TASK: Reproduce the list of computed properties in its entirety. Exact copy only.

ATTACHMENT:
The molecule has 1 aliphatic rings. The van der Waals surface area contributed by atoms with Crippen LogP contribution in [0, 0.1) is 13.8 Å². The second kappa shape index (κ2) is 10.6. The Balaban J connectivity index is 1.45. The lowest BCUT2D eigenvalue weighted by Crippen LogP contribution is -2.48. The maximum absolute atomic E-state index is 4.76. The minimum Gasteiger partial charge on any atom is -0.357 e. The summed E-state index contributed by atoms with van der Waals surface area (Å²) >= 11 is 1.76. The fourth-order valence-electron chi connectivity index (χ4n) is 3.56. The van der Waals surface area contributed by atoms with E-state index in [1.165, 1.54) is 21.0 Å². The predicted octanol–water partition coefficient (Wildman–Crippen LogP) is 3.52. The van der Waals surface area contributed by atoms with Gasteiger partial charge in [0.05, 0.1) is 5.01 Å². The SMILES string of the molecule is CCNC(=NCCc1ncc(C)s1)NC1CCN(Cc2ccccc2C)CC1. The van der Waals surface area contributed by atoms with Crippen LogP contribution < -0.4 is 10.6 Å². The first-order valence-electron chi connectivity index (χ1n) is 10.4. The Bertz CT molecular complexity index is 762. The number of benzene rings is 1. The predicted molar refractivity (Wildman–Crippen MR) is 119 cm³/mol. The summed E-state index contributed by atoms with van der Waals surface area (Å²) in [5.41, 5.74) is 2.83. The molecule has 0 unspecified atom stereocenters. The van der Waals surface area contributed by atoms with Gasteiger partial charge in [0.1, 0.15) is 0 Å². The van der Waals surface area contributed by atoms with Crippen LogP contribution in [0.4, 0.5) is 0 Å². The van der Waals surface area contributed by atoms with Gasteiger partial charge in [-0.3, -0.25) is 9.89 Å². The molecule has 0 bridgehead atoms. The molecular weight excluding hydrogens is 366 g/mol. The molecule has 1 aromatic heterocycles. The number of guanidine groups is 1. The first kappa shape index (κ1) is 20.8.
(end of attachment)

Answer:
The molecule has 1 aliphatic rings. The van der Waals surface area contributed by atoms with Crippen LogP contribution in [0, 0.1) is 13.8 Å². The second kappa shape index (κ2) is 10.6. The Balaban J connectivity index is 1.45. The lowest BCUT2D eigenvalue weighted by Crippen LogP contribution is -2.48. The maximum absolute atomic E-state index is 4.76. The minimum Gasteiger partial charge on any atom is -0.357 e. The summed E-state index contributed by atoms with van der Waals surface area (Å²) >= 11 is 1.76. The fourth-order valence-electron chi connectivity index (χ4n) is 3.56. The van der Waals surface area contributed by atoms with E-state index in [1.165, 1.54) is 21.0 Å². The predicted octanol–water partition coefficient (Wildman–Crippen LogP) is 3.52. The van der Waals surface area contributed by atoms with Gasteiger partial charge in [0.05, 0.1) is 5.01 Å². The SMILES string of the molecule is CCNC(=NCCc1ncc(C)s1)NC1CCN(Cc2ccccc2C)CC1. The van der Waals surface area contributed by atoms with Crippen LogP contribution < -0.4 is 10.6 Å². The first-order valence-electron chi connectivity index (χ1n) is 10.4. The Bertz CT molecular complexity index is 762. The number of benzene rings is 1. The predicted molar refractivity (Wildman–Crippen MR) is 119 cm³/mol. The summed E-state index contributed by atoms with van der Waals surface area (Å²) in [5.41, 5.74) is 2.83. The molecule has 0 unspecified atom stereocenters. The van der Waals surface area contributed by atoms with Gasteiger partial charge in [0.1, 0.15) is 0 Å². The van der Waals surface area contributed by atoms with Crippen LogP contribution in [0.4, 0.5) is 0 Å². The van der Waals surface area contributed by atoms with Gasteiger partial charge in [-0.3, -0.25) is 9.89 Å². The molecule has 0 bridgehead atoms. The molecular weight excluding hydrogens is 366 g/mol. The molecule has 1 aromatic heterocycles. The number of guanidine groups is 1. The first kappa shape index (κ1) is 20.8.